Danish Danial Bin Anuar

A Hike Along The White Coastal Cliffs of The South Downs

On one of those rare occasions when the weather wasn’t as cloudy or rainy as it usually is, we decided to go on a hike on the south coast of England. We boarded a train bound for Eastbourne, where we would start our hike. Our hike covered places such as the Beachy Head Cliffs, the Birling Gap, the Seven Sisters Cliffs, Cuckmere Haven, and finally, ending in Seaford. The hike lasted for 6 and a half hours over 20 kilometres, but that was largely because we took our time and we gave ourselves some time to rest at various points along the way.

Eastbourne, the town where we decided to start our hike, is very accessible with frequent trains calling here from London or Gatwick Airport (about less than an hour from Gatwick). You can also choose to start your hike from Seaford, which is roughly an hour away from Brighton on Bus 12X. We chose to start at Eastbourne because we could start our hike right away once we arrived. Additionally, most of the points of interests are accessible on 12X as well, however, points such as Beachy Head is only accessible on 13X, which only works on Weekends and Public Holidays.

Eastbourne Train Station

Eastbourne is pretty much a cute, scenic coastal town. It’s what I like to call a mini-Brighton. There are tons of Victorian-era buildings and a nice boardwalk that extends out from the beach. Well, we didn’t choose to spend time here since we were more into the hiking bit. Essentially, for this hiking trail, all we had to do was follow the coastline and follow the signposts that directed us along the south coast trail.

Eastbourne Beach

At the start of South Downs Way, we start to get a taste of the first of many inclines that we were going to face on our hike. At the top of the first hill at the end of Eastbourne beach, we had a nice bird’s eye view of the town.

View of Eastbourne

After a steep incline which needed at least 2 breaks, we arrived at our first checkpoint, the Beachy Head Cliffs. This was where we finally got to see clearly the huge pristine-white limestone cliffs that lined the coast. They were beautiful especially as they contrasted with the light blue waters of the English channel. Here, there was the Beachy Head lighthouse standing pretty much on its own away from the coastline. Well, according to some people, this was one of the best photographed lighthouses in the country, and I can understand why.

The Beachy Head Lighthouse

Our hike to the next stop wasn’t particularly too difficult. Along the way, there were families having their picnics, and couples walking their dogs. Surprisingly, there were also children playing and running around close to the cliff’s edge. Along the way we passed by Belle Tout lighthouse, and a huge fragrant yellow flower field which greeted us to the view of the Seven Sisters Cliffs in the distance.

Belle Tout Lighthouse
Field of Flowers

We finally arrived at Birling Gap where we got a sweeping view of the Seven Sister’s Cliff from atop a hill. At low tide, there is also a beach that we could access to get up close to the cliffs themselves. There was a café and a visitor centre as well. Here, we took our first long rest as we appreciated the scenery and enjoy a little bit of the sea breeze.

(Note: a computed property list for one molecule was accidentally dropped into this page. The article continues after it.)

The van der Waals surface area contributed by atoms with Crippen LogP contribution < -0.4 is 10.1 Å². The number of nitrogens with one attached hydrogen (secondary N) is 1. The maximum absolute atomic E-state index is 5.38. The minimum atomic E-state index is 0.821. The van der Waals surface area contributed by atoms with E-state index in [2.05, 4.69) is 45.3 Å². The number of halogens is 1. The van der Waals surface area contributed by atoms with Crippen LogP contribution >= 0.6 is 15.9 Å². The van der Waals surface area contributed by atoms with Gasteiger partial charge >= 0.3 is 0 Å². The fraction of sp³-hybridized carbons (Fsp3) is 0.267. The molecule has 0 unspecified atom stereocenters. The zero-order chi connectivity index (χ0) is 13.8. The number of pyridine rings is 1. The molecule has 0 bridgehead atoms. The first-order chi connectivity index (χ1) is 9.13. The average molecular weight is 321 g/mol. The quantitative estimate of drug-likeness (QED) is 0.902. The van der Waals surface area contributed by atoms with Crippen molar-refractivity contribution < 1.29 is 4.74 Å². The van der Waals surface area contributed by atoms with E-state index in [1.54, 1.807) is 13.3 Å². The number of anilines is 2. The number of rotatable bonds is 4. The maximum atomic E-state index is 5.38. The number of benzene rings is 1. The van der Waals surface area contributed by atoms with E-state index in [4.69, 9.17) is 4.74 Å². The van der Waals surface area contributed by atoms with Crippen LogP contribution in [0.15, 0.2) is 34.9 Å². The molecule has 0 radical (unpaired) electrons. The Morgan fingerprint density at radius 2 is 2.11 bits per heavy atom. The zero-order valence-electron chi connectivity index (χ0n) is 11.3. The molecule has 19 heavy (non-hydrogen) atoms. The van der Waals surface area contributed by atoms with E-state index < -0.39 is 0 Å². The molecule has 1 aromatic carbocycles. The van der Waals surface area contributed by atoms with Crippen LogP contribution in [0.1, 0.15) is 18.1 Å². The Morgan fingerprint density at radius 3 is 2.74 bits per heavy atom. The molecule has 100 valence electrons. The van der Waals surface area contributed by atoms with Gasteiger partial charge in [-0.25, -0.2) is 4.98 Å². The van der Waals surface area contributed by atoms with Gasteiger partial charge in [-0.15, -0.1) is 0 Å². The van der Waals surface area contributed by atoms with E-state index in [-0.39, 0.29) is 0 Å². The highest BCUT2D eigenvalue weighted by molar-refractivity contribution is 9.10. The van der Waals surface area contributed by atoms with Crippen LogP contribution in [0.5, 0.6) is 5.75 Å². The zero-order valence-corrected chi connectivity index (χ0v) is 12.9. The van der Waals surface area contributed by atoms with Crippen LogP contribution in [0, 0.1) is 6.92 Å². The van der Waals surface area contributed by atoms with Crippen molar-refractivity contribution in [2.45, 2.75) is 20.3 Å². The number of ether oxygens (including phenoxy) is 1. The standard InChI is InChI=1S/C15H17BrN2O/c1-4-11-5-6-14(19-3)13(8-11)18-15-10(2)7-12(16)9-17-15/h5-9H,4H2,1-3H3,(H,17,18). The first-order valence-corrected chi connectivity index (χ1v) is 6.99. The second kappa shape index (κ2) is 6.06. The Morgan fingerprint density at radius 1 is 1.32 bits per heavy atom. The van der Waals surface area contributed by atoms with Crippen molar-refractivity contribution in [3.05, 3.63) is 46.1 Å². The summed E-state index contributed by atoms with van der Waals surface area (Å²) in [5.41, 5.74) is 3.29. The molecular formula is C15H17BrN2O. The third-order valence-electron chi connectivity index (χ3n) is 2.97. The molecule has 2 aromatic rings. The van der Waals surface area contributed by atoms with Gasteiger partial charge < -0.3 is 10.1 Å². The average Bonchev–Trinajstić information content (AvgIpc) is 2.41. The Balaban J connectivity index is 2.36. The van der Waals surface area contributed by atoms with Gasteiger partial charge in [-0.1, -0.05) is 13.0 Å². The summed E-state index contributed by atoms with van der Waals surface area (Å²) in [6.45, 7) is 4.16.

Birling Gap and the Seven Sisters Cliffs

Next was the challenging bit of the hike. This was when we walked along the Seven Sisters Cliffs themselves. We were there wondering why they were called the Seven Sisters Cliffs and we eventually figured (the hard way) that there were 7 hilltops along this stretch of cliffs. The inclines and declines were all of varying degrees of steepness with some requiring us to be careful of where we were setting our foot on. There were also rabbit burrow holes that we had to be careful of as well.

Hiking along the Seven Sisters Cliffs

After conquering the seven hilltops along the Seven Sisters Cliffs, we descended along an extremely steep decline (that gave us matching white butts) that lead us to Cuckmere Haven which was a very tranquil beach with nice views of both the ocean and the cliffs. We spent some time here to rest as we just stared at the waves crashing against the shore.

Cuckmere Haven

In between where we were and our final point-of-interest, there was a crossing at the mouth of Cuckmere River that would show up only on lower tides. However, at that time, the tide wasn’t low enough so we had to go the long way round to get to Seaford Head. Along the way, we cut across a cow and sheep field along the Cuckmere River to get to the other side.

Eventually, we arrived at Seaford Head, where we got another vantage point of the Seven Sisters Cliffs. We took another rest on one of the benches there and we almost fell asleep as the sea breeze kissed our faces and we succumbed to the hypnotic sounds of the waves. We picked a really nice spot that had a view which looked like something out of a postcard with the coastguard cottages in the foreground and the cliffs in the background.

The Seven Sisters Cliffs with Coastguard Cottages in the Foreground
The Seven Sisters Cliffs from a different vantage point

Afterward, we walked to the nearest bus stop in Seaford and boarded the 12X bus back to Eastbourne. Overall, this was a pretty nice scenic hike especially if you’re thinking of doing an outdoor activity on the south coast of England!


3 responses to “A Hike Along The White Coastal Cliffs of The South Downs”

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